I typically don’t highlight blog comments, but I’m going to make an exception and reprint something a reader wrote in reference to my post on Amy Harmon’s excellent story in Monday’s New York Times about the romance between Jack Robison and Kirsten Lindsmith, two young adults with Asperger syndrome. The comment is from John Elder Robison, Jack’s father and the author of Look Me In the Eye, a best-selling memoir about John’s own experiences with Asperger’s. He wrote:
One thing that’s not visible to readers is the tremendous effort Amy put into writing this story. She travelled from New York to Massachusetts five times to visit my son and Kirsten. The supporting photographers made just as many trips. In addition, a videographer made two trips to shoot those little videos people liked so much.
Amy and her crew put more work into this than any news story I have ever been part of. She sacrificed holidays, weekends, and family time to get it done. Their dedication is most impressive, and it makes clear why the Times remains The paper of record.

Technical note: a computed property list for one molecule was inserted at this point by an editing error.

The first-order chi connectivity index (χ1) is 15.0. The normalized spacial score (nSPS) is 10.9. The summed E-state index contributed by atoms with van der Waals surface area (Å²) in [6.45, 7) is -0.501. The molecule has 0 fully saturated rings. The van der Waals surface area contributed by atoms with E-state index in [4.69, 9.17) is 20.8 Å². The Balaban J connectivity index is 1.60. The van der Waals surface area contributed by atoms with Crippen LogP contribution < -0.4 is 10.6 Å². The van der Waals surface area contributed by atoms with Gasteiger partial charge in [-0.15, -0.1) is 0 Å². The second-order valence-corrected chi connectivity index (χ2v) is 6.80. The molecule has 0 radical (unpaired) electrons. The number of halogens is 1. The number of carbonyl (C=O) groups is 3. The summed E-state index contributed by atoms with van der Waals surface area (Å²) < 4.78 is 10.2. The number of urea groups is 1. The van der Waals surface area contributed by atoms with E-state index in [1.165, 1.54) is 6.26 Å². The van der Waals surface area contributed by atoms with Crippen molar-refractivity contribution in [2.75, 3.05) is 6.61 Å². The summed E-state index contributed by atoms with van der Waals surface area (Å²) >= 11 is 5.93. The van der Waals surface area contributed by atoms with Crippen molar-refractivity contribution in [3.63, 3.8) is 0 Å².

This is a crucial point: To produce the type of journalism that Harmon produced requires a tremendous effort from many more people than just the writer. It also requires an enormous amount of institutional support; when you figure in staff salaries, this is a story that might well have cost into the six figures to produce. That the Times maintains its commitment to this type of probing, long-form journalism during a time of economic contraction throughout the media world is something we should all be thankful for.
John Elder Robison: “Why The Times remains the paper of record” by PLOS Blogs Network, unless otherwise expressly stated, is licensed under a Creative Commons Attribution 4.0 International License.